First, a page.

53 years ago today, on one of the darkest days in our country’s history, President John F. Kennedy was assassinated. A disruptive event that scarred the nation, over the coming weeks and months people still went to work and corporate America continued to function even as the nation mourned. Our economy and stock can be incredibly resilient, in this case the S&P 500 gaining more than 24% the next 15 months.
Markets continue to be driven, above all else, by corporate fundamentals and just yesterday the S&P 500, Dow, Nasdaq, and Russell 2000 all closed at new highs for the first time since December 31, 1999. Some will hear that date and immediately think this is a bearish signal, as that date was very close to the end of an 18-year bull market. Here’s the catch: We saw all four major indexes also make a new high a total of 47 times during the 1990s. In fact, the first time it happened was on December 31, 1991, when the S&P 500 closed at 417.28. In other words, it went on to gain approximately 252% from the first signal in 1991 to that fateful signal in late 1999.
According to Ryan Detrick, Senior Market Strategist, “We might hear a lot how the last time we saw various indexes all making a new high was December 31, 1999, and that was a very ominous time to be long equities. That is true, but what you might not hear is how this signal also happened dozens of times during the 1990s, and none of those times suggested anything other than a broad-based market rally.”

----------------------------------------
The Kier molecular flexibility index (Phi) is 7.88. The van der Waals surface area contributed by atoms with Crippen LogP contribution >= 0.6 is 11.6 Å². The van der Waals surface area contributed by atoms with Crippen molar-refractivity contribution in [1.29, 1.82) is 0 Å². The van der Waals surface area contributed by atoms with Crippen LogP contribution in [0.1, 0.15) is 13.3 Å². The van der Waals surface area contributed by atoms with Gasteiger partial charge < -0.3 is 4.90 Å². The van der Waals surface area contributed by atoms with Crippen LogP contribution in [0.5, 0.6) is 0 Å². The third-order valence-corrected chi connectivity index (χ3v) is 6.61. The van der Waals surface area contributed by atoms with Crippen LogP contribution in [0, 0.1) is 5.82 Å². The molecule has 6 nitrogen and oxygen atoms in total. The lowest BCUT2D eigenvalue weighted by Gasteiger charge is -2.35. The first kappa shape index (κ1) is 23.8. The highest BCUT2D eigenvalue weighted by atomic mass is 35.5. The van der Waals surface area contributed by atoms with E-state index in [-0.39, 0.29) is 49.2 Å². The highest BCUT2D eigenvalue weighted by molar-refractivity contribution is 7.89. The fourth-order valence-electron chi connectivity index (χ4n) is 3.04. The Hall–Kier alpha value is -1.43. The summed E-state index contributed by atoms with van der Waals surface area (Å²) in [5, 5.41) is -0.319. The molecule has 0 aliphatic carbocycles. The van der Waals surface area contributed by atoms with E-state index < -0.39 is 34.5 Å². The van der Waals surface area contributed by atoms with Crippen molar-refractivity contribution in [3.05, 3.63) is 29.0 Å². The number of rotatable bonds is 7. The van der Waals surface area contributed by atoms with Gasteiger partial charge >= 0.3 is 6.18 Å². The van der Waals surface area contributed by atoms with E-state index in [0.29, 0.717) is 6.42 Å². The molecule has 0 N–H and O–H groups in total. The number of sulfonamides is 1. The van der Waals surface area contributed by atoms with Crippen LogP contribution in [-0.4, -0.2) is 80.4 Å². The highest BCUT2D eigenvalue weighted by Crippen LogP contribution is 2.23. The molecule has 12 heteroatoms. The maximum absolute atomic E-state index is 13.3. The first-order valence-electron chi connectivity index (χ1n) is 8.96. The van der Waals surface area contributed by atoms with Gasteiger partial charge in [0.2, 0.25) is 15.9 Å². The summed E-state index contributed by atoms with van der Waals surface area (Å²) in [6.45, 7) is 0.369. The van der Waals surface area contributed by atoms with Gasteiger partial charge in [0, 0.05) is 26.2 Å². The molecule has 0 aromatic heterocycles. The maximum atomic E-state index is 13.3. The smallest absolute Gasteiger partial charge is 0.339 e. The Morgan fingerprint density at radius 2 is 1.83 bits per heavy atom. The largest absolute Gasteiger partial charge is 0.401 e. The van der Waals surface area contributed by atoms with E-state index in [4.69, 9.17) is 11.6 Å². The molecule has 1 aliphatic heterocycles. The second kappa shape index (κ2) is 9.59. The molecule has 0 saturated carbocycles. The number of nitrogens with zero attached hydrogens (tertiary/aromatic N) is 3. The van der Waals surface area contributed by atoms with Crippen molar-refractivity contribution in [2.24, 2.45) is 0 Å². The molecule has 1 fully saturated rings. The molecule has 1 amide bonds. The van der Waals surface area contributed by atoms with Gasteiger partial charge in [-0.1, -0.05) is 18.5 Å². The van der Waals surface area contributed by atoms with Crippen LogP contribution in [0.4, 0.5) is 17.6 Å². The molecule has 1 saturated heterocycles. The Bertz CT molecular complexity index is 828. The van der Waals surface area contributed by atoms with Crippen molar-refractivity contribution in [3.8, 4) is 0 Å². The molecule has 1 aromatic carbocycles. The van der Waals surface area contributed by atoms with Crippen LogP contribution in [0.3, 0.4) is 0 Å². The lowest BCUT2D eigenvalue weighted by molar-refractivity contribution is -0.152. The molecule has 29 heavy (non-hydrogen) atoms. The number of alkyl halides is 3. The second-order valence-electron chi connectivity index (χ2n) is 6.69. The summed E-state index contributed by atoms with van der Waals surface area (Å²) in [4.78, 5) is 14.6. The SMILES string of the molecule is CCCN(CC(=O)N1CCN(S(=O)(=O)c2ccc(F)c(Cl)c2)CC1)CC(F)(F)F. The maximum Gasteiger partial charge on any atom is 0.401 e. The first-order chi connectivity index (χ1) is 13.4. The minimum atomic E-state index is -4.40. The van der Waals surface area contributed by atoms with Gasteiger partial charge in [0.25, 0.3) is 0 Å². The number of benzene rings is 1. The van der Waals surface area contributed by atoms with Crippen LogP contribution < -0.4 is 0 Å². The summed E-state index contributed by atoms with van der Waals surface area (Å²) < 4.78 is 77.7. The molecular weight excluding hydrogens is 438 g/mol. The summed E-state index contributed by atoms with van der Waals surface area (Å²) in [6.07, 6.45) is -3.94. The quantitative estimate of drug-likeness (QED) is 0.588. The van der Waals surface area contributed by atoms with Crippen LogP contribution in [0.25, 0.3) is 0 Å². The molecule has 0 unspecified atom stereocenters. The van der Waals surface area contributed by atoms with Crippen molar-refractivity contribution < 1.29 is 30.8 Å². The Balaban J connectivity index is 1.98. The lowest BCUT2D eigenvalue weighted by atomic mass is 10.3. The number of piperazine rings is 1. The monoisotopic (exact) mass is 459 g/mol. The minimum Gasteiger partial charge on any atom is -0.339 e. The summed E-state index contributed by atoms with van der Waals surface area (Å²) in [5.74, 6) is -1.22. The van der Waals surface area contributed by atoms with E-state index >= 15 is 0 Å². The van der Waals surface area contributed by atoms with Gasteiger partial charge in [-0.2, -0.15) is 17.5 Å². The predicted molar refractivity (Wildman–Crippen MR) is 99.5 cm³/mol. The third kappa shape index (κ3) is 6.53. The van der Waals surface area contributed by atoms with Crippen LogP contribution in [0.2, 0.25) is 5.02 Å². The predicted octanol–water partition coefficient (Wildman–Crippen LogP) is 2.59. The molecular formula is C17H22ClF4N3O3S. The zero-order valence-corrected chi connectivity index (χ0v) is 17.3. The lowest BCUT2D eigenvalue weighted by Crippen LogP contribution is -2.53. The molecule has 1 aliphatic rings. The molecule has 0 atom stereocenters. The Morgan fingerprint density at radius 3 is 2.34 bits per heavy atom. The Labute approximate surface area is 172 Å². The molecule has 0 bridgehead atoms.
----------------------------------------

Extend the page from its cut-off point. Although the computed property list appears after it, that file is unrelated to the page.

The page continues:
With the election and past returns still a very popular question, in honor of JFK, today we decided to break down the S&P 500 returns by president. We’ve already looked at it by four year cycle recently, but this is a slight twist and goes by each president’s actual term in office. The bottom line is the majority of the time you’ll see equity gains while a president is in office, unless the economy has a recession. The Great Depression, the recession in the early 1970s, and both recent recessions all pushed equity prices lower while the various presidents were in office. We’ve said this before and we’ll say it again: the current economy is the strongest any new president has walked into since Bill Clinton in the early 1990s. This could bode well for continued gains into at least next year.
Please note: The modern design of the S&P 500 stock index was first launched in 1957. Prior performance incorporates data of the predecessor index, the S&P 90.